A couple weeks passed, but I still felt that I had too much free time. Don’t get me wrong, I had already learned so much with the sustainable fashion class, but it somehow still wasn’t enough. I really felt like learning something else. After all, it wasn’t like I had any other place to go spend my two precious months of vacation away from the stress and hassles of the previous college semester. I suddenly had another great idea: how about researching online courses from colleges and universities I considered attending at some point before settling into the University of Puerto Rico? I was thinking big― New York-and-Europe-type-of-big. Let’s be honest: most of these world-renowned fashion schools such as Parsons, Istituto Marangoni, and Central St. Martins are very expensive. Nevertheless, I gave it a shot, always keeping in mind one of my favorite mantras: “You don’t get what you don’t ask for.”

 

After several searches, I found some quite annoying limitations: either the classes were too costly (surprise surprise), I had to be a graduate student, or my 19 years of age were apparently deemed too young to participate in the programs. At this point, I was on the verge of giving up. But wait! There was still another fashion school I somehow forgot about: New York’s FIT (Fashion Institute of Technology). After a quick browse on their website, I found a wide variety of accessible online courses that they were offering during the pandemic. Not having taken any previous courses hosted by this institution, I decided to enroll in a basic class of Fashion Industry Terminology.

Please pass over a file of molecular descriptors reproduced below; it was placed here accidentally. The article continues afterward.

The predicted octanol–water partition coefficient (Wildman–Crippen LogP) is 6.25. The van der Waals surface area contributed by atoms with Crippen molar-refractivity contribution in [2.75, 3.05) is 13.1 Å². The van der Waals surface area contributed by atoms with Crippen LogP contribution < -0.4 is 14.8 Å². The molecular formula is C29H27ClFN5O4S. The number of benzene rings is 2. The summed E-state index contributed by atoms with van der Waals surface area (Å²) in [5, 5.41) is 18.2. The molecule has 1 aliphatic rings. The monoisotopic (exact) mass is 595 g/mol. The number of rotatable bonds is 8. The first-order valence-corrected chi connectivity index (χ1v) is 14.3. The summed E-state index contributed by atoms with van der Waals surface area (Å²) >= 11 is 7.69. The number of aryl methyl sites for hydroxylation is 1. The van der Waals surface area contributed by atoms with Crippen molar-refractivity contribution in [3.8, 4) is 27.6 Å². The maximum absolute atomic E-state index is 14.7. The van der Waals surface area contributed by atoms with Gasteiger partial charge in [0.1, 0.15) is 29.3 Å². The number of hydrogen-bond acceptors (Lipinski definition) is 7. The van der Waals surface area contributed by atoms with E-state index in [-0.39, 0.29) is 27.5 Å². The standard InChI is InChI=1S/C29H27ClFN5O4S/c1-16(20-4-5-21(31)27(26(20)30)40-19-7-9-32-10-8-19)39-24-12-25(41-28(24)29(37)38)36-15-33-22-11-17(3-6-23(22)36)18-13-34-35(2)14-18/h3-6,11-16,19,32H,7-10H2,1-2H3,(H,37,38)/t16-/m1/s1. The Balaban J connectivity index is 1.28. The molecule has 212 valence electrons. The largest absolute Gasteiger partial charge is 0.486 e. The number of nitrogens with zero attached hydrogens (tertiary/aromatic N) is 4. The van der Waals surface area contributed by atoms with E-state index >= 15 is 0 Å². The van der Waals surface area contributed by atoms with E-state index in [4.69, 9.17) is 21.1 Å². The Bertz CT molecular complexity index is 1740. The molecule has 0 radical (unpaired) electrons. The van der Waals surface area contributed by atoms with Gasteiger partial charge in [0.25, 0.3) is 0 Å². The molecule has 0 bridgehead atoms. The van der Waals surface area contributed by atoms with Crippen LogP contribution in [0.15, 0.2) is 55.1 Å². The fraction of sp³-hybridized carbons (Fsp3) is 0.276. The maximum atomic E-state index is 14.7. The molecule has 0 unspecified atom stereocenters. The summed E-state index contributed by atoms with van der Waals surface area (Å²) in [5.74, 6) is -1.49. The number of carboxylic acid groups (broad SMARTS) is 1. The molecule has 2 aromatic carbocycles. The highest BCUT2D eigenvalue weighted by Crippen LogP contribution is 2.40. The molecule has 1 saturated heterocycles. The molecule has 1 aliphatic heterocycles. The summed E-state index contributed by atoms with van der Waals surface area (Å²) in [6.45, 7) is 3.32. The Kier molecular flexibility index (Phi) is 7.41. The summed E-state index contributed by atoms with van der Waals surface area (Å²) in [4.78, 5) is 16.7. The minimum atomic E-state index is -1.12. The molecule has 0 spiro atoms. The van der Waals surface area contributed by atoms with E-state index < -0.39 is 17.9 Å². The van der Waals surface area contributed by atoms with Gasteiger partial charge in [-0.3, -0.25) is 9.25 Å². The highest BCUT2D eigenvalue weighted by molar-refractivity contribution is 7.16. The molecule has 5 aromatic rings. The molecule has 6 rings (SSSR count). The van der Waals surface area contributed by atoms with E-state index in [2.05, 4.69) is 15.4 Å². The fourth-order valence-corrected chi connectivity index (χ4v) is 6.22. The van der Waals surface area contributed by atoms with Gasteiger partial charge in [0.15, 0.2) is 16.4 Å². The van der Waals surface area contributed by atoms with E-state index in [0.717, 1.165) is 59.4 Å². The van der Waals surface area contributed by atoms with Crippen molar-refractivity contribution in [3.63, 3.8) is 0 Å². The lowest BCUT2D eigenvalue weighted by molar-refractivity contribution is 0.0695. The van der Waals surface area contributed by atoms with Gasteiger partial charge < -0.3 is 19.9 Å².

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In retrospect, this decision was definitely for the best. For an affordable price of $245, I was able to take a full-month class, complete with one hundred percent online lessons, literary material, four assignments and one creative portfolio, weekly discussions with the rest of the students, one-on-one-time with the professor, and even access to FIT’s alumnae and faculty database! 

 

Now that summer has come to a close, I can honestly say that the lessons I’ve learned from both of these courses have helped me greatly in increasing my knowledge on a variety of topics of my interest. I don’t regret taking these classes at all― they were a very good investment of my time and dedication. This past summer may not have included a hotel stay, a fun road trip, or a flight to someplace nice outside of the Island, but it was definitely enriching and mind-nurturing. That being said, I invite you to expand your horizons and consider taking any online classes related to your passions, your professional ambitions, or even hobbies. Trust me, you might be surprised with all the benefits you may reap at the end of taking said course. If you don’t know where to start, you can check Coursera’s free resources for the time being here. Finally, don’t be scared of looking up your dream colleges’ websites; it’s possible you may encounter accessible classes and programs that might spark your interest. But above all else, happy learning!

Andrea Capllonch is a fourth-year Marketing Major who loves editing literary and journalistic content, studying emerging trends in fashion, books and music, playing the violin and discovering new bands and musical artists. She aspires to someday break into the literary world as an editor for a publishing house or an online publication (while freelance-writing). When she isn't busy editing or working at the local indie bookstore, you'll most likely find her cuddling her two cats, Bobby and Ziggy.